There’s no doubt when you hear the name The Black Panthers you imagine images of a militant organization. That’s what the media has portrayed the grass roots movement as for decades and there’s been very little to give another perspective. But is that what happened inside the Black Panther movement, or was the it more of the response of the times to a group that challenged the status quo?
This week, Warner Brothers brought Judas and the Black Messiah to the screen and to HBO Max. The film focuses on the true story of William O’Neal who is turned into an FBI informant and infiltrates the Black Panthers in Chicago. Similar to the story in BlacKkKlansman, the story shows the inside of the extreme organizations from an outsiders perspective.
The language in Judas the Black Messiah is jarring, especially through today’s lens. And the violence and almost military tactics taken against people who are just fighting for their rights seems to mirror some of the violence seen in the past year. The movie isn’t easy to watch, and it actually took me a couple times to watch through it. But the story is one that needs to be told. It shows what really happened, why people were drawn to the organization and the need for it to even exist.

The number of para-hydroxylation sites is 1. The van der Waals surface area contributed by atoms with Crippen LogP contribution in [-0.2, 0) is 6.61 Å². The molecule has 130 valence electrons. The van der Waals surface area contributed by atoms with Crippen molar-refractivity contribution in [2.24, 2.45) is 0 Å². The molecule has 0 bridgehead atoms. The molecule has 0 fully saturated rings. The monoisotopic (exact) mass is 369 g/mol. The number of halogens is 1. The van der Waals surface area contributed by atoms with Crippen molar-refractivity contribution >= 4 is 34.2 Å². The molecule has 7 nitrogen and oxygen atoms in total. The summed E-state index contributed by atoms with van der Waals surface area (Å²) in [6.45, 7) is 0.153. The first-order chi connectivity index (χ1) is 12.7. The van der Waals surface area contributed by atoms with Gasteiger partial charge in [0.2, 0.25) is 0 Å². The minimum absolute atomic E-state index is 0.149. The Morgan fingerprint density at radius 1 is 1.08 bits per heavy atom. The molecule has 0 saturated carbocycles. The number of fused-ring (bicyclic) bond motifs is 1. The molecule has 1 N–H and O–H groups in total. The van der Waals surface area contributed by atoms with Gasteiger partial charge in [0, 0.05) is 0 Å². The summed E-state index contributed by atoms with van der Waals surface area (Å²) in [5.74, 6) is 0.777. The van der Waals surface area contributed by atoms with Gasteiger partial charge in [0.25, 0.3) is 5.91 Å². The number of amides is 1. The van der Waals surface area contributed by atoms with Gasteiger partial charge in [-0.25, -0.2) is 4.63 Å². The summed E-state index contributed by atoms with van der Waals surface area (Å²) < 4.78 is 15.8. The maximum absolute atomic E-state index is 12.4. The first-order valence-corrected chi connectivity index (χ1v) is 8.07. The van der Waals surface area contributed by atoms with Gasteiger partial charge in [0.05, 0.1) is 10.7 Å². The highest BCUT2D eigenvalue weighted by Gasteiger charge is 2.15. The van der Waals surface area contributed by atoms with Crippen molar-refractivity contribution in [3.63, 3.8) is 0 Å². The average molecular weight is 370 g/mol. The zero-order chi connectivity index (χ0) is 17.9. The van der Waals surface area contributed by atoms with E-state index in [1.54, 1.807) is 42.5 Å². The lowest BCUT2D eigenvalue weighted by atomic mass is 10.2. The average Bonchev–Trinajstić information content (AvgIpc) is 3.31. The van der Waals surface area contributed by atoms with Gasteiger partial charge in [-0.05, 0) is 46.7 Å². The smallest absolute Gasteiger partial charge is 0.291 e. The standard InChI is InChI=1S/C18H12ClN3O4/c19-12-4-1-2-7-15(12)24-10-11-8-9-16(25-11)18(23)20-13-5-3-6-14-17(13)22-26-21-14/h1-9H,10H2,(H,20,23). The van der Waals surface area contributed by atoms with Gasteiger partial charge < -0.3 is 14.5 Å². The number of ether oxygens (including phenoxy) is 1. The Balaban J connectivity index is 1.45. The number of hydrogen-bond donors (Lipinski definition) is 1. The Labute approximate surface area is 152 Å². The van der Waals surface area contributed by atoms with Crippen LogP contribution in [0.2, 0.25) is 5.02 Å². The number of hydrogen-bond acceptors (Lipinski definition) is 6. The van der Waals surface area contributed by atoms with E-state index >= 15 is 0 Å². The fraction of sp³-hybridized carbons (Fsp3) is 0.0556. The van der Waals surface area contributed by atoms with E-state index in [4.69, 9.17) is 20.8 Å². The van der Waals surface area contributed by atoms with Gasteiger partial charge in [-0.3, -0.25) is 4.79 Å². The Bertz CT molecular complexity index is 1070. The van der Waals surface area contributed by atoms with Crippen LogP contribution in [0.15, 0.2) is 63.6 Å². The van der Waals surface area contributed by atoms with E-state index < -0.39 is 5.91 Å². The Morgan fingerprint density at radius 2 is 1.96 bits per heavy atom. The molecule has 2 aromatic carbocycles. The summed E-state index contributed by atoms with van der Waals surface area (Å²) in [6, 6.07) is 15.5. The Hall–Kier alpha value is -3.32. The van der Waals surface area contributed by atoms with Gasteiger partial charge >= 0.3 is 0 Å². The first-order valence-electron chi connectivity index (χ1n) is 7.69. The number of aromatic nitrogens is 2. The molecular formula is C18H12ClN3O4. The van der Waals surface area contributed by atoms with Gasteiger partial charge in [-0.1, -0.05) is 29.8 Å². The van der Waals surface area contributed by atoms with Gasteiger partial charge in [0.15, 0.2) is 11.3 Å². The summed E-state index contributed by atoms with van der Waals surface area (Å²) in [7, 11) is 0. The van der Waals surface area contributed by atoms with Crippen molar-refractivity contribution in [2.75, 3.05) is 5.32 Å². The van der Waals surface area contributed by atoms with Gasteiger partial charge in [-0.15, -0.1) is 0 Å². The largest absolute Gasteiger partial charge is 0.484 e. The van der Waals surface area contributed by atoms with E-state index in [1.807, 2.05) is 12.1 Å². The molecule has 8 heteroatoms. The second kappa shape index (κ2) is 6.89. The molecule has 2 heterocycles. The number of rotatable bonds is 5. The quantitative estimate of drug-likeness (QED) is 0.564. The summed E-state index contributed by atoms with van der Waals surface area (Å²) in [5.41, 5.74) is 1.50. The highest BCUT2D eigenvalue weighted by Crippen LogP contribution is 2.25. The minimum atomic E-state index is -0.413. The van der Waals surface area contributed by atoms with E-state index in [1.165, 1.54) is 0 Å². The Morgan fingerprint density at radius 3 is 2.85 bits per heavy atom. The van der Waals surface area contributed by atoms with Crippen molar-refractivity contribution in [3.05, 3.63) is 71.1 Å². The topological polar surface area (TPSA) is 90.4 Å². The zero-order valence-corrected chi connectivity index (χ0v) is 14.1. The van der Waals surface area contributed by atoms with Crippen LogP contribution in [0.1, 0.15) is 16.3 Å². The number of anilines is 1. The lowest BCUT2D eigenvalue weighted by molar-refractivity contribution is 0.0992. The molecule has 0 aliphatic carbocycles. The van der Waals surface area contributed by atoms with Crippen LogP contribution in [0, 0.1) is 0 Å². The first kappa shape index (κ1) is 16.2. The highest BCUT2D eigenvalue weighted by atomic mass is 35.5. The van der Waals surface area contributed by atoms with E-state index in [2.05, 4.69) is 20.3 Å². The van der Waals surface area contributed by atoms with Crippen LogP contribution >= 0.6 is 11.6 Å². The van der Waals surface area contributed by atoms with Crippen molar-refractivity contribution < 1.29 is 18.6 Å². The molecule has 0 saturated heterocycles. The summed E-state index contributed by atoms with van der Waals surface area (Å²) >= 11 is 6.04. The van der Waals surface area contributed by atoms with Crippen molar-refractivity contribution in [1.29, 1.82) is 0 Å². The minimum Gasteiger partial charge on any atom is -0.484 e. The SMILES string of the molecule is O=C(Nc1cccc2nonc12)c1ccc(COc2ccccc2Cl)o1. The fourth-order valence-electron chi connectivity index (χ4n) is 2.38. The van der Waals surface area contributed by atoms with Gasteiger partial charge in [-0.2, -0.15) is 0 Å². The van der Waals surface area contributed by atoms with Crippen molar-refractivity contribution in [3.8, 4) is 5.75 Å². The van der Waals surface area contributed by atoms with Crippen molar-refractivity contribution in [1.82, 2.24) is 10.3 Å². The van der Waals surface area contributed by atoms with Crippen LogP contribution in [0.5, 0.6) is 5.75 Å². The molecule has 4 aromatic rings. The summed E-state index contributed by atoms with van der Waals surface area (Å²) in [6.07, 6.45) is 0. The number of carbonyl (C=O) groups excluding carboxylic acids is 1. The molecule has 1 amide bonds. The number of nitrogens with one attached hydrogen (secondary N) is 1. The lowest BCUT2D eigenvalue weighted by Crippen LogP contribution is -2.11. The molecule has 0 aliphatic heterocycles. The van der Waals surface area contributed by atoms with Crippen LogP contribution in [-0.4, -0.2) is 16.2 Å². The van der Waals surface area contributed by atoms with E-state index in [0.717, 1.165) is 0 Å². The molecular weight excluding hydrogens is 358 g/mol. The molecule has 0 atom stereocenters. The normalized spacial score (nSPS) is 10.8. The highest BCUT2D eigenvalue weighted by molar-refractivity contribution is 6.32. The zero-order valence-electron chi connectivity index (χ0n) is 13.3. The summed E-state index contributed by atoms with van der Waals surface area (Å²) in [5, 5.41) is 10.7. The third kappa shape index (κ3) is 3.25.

Will Judas and the Black Messiah change your mind on the Black Panther organization and how media has portrayed them? Honestly, probably not. Some of their tactics were extreme and seem like indoctrination even in this film. But it also highlights the good the organization did in their communities, their struggle for equality and what the real reason they existed was.
The movie is not easy to watch, but is a story that needs to be told. It can help shed light on a often misunderstood organization but also current fights for equality as well. Judas and the Black Messiah is currently in theaters and streaming on HBO Max.
About Judas and the Black Messiah:
JUDAS AND THE BLACK MESSIAH is a taut dramatic thriller that unfolds the story of the shocking assassination of inspirational Black Panther party leader, Chairman Fred Hampton in Chicago, at the hands of William O’Neal – a reluctant pawn for the FBI, posing as an ally. Stars LaKeith Stanfield, Daniel Kaluuya, Jesse Plemons, Dominique Fishback, Martin Sheen. Directed by Shaka King.(WARNER BROS.)This film is rated R.